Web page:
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BASEBALL

Refusing to be walled in

Josh Hamilton returns to the Texas Rangers after an injury caused by crashing into an outfield fence for the second time this season, but says he won't change aggressive style.

July 07, 2009|Bill Brink

Josh Hamilton smiled and pointed his index and middle fingers at his eyes, the universal sign for "watch closely."

"Watch batting practice. Watch the game tonight," he said when asked about his readiness to play the outfield after collisions with the wall put him on the disabled list twice this season. "Actions speak louder than words."

The Texas Rangers activated Hamilton from the DL for Monday's game against the Angels, his first since May 31. He played center field and was two for four, including a double.

Hamilton went on the 15-day DL on June 2 and had surgery June 9 to repair a torn muscle in his abdomen, an injury he suffered when he ran into the outfield wall. He and the wall had a previous encounter this season, and the wall came out on top then as well, putting Hamilton on the DL from April 27 to May 11 because of a strained muscle in his rib cage.

No chance of him changing his approach in the field, though.

"We don't focus on walls," Rangers Manager Ron Washington said. "That's his game, that's the way he plays."

Before going on the DL the second time, Hamilton was hitting .240 with six home runs and 24 runs batted in. Last season, he hit .304 with 32 home runs and an American League-leading 130 RBIs.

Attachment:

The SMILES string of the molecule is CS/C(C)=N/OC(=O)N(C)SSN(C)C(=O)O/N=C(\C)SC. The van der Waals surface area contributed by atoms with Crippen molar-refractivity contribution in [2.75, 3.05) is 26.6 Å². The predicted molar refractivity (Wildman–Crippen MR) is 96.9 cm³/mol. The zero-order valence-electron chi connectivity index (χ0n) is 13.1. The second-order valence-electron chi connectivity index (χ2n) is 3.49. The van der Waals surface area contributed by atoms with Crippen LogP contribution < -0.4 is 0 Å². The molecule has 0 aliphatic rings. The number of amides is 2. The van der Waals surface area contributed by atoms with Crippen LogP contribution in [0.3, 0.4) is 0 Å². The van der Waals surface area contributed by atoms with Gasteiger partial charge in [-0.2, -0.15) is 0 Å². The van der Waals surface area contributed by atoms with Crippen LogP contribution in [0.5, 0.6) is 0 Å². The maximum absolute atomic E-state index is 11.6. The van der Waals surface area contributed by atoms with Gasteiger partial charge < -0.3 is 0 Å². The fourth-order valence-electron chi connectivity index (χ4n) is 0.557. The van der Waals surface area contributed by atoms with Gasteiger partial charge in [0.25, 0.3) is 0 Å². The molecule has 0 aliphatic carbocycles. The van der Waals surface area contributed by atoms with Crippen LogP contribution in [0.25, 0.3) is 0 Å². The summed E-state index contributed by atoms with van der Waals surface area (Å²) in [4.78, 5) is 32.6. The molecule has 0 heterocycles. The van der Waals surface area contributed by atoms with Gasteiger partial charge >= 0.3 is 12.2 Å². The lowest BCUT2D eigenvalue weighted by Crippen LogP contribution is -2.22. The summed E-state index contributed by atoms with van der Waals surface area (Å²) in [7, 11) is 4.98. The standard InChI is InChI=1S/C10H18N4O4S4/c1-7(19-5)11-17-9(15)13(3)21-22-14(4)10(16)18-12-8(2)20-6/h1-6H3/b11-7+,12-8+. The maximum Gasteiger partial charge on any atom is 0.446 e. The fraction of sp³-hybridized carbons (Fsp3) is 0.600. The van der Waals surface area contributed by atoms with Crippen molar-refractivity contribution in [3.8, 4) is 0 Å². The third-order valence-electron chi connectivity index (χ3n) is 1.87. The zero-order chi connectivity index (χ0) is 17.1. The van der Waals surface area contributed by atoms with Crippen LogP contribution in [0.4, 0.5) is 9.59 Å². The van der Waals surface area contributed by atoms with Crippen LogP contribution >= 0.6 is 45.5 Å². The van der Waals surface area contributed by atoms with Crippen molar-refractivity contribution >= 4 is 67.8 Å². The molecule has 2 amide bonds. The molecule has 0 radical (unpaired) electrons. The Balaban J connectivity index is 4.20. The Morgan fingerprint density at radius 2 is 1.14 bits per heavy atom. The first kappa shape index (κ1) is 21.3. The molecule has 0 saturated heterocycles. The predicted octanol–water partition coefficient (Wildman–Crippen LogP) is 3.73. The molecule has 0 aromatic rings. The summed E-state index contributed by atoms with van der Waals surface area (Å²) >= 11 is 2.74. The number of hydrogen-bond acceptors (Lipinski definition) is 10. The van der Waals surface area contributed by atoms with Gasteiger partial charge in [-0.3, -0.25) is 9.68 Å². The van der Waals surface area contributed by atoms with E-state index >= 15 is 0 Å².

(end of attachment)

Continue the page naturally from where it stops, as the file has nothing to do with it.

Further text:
To prepare for Monday night's return, Hamilton played in six games in the minor leagues, five with triple-A Oklahoma City and one with double-A Frisco. He was four for 27 overall, but Sunday was two for four with a double and a triple.

"I got all the kinks worked out as far as mechanically and stuff like that," he said.

Washington said he was happy to have Hamilton back, but would be careful about how he used him to keep him fresh. He will rotate Hamilton around the outfield and play him as the designated hitter at times.

"It's just that he's been out for quite a while and I want him in that lineup for the rest of the way, and if I have to move him to left field and move him to right field to give his legs a break and DH him, I'm going to do it," Washington said.

Hamilton said he would rather play the field because it allows him to stay loose, but Washington said the DL stint may give Hamilton fresh legs at a time when other players start slowing down before the All-Star break.

But the break might not give Hamilton too much rest: He was voted as a starter for the second consecutive year. At last year's Home Run Derby in Yankee Stadium, Hamilton put on a show, hitting 28 home runs in the first round and 13 in a row at one point before eventually losing to Minnesota's Justin Morneau.

Hamilton won't participate in the derby this season because of his injuries, but said he was excited about being selected to start in the game.

"It's a pretty cool feeling," he said. "I'm definitely going to play."

--

william.brink@latimes.com

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